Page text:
Rik said...

Also an issue on which Cameron is much too quiet.
He however takes the necessity of EU membership as the present focuss point re the EU. Which looks simply wrong.

The referendum is first in 4 years time (World wars have been started and lost in that time). Priority now should be get the basic facts over to the general voter and get them and especially the backbench quiet. A lot of the public simply misses completely the overview.

The Conservatives however come up with the EU necessity thing.
First of all that as a point that will first be relevant close for the referendum. While the other points needed much earlier attention. We have had a backbench show with the referendum and a poll show for what the people really want. But looked completely unorganised and were unnecessary imho.

However what needed immediate attention is that 'Dave' is filling to fight for it. Which could be an essential point re his credibility in this issue (which is pretty low). Budget is such an opportunity. Worst case he sort of loses if the EP doesnot cooperate. However imho that looks to be more than balanced by the fact that he has been able to show that he is going for it and the PR blackeye for the EP.

If you messed the relation with big parts of your voters up like Dave did and are 10% behind the worst PM candidate since Adolf bloody Hitler you will have to take risks to try to set things straight. Plus have to avoid making new mistakes.
Not do risky stuff when not absolutely necessary. No gay marriage and not start with EU membership necessities. Things might work, but things might also end up as the next publicity blooper.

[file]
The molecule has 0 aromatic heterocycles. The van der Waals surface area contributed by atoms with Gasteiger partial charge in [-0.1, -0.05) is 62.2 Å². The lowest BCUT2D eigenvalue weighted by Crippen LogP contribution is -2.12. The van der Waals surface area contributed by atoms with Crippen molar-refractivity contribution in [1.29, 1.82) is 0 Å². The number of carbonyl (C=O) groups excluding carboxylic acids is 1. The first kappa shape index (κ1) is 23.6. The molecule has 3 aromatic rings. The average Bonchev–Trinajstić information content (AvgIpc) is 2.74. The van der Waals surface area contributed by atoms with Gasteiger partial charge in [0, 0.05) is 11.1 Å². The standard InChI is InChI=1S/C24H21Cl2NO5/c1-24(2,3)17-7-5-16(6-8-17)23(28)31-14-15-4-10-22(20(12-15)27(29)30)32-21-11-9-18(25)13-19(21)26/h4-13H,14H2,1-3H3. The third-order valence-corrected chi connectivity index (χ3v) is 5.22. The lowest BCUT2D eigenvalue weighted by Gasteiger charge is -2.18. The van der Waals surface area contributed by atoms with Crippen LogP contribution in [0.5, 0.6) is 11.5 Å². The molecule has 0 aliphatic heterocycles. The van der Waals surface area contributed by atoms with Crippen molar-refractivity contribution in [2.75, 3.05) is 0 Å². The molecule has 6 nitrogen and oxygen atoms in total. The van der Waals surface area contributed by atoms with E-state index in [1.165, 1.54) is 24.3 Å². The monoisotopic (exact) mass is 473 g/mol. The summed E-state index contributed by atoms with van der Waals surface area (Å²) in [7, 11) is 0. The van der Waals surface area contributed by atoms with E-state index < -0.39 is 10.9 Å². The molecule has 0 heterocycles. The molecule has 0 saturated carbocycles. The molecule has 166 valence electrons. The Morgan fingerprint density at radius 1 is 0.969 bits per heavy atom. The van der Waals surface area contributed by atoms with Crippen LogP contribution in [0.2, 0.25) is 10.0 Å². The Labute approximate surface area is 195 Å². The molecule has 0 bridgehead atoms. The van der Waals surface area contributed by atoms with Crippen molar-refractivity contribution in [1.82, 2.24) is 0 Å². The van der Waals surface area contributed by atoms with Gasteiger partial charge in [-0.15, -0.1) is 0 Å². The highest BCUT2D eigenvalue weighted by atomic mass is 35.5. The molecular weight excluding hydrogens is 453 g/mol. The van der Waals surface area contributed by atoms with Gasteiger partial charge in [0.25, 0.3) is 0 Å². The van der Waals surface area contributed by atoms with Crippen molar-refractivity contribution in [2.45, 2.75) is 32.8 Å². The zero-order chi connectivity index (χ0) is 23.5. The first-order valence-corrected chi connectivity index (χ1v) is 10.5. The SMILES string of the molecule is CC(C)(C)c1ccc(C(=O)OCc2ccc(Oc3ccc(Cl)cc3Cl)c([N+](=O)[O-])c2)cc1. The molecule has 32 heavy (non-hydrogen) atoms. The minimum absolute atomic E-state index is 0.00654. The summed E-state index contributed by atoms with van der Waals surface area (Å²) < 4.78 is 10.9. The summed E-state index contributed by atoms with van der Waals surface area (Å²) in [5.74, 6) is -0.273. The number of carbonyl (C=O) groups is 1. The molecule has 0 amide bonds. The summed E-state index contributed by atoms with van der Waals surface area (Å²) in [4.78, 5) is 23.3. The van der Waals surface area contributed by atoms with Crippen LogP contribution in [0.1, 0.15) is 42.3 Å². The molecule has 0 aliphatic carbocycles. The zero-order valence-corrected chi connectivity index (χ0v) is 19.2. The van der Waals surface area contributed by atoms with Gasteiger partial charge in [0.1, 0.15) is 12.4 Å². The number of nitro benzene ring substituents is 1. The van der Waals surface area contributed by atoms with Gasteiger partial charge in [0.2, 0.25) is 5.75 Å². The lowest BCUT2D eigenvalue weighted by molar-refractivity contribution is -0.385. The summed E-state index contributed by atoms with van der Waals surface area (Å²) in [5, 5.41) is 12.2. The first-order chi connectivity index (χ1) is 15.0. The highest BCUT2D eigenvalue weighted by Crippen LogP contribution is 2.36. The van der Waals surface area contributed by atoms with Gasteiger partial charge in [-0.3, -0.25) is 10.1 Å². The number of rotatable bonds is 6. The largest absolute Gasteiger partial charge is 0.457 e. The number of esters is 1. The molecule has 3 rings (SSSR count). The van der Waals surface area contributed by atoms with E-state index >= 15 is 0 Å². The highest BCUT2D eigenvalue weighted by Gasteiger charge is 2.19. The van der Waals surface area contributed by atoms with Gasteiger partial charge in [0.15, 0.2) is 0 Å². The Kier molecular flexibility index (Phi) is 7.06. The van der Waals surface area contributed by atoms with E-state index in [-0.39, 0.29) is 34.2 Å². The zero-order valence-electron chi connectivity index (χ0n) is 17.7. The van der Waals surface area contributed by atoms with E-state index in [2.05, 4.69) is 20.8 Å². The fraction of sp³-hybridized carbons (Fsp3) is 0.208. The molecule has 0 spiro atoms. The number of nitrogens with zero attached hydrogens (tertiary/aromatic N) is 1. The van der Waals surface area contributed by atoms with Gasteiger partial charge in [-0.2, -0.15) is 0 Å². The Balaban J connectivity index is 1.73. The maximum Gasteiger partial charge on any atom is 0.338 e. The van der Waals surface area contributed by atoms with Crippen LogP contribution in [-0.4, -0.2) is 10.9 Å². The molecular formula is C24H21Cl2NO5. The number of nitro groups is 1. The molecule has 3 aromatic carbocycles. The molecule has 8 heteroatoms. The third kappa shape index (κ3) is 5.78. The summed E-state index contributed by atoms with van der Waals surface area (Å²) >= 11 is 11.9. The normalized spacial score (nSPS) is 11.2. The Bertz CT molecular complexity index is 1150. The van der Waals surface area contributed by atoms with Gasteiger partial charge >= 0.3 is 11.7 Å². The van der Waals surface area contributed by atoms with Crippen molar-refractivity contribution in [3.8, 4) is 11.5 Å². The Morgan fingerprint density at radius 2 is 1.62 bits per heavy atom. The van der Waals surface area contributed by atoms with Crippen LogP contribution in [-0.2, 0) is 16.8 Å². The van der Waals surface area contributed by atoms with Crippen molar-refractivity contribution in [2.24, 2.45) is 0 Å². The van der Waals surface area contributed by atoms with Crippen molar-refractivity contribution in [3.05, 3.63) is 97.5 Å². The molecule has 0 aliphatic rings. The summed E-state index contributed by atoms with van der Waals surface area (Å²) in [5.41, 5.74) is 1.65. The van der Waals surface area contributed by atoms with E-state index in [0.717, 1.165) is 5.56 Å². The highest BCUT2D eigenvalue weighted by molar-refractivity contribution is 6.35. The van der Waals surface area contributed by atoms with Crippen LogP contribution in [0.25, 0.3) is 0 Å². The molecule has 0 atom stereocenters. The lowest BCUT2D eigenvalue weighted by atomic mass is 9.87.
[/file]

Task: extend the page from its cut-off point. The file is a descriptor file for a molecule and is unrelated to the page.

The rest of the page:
Also towards the business sector. It has to be made clear that the fall back position is a freetrade zone. Not disappearing from the face of the earth.

Anonymous said...

As usual nothing is agreed or sorted out. They will just fudge it and come back to it in 2016.

This gives us EU citizens NO CONFIDENCE that things will ever change. As the Eurozone economies get worse this type of fudge will just increase, perhaps being applied to each and every 'difficult' decision.

This is simpy not acceptable. We need to exit.


Anonymous said...

So much for Cameron's boasts and rhetoric. No surprises though given the endemic corruption fraud, wast and extravagance, which has brought the eurozone to it's knees, whilst the self serving unelected commissar and bureaucrats continue to feed voraciously from the trough of public money!

€120 billion lost to corruption in EU each year
An estimated €120 billion is lost to corruption each year throughout the 27 member states, the EU commissioner for home affairs Cecilia Malmstrom has said.


Anonymous said...

Spin, rhetoric, smoke and mirrors, or perhaps the dying gasps of the doomed euro and the wholly corrupt and fraudulent EU.

Meanwhile we have Cameron et al trying to convince us that he his going to give us a meaningless referendum and wee georgie continuing to drive us ever further into debt as we fund the rapacious demands of the EU Ponzi scheme and via the back door of the IMF those in the Eurozone who have been left destitute because of EU policies!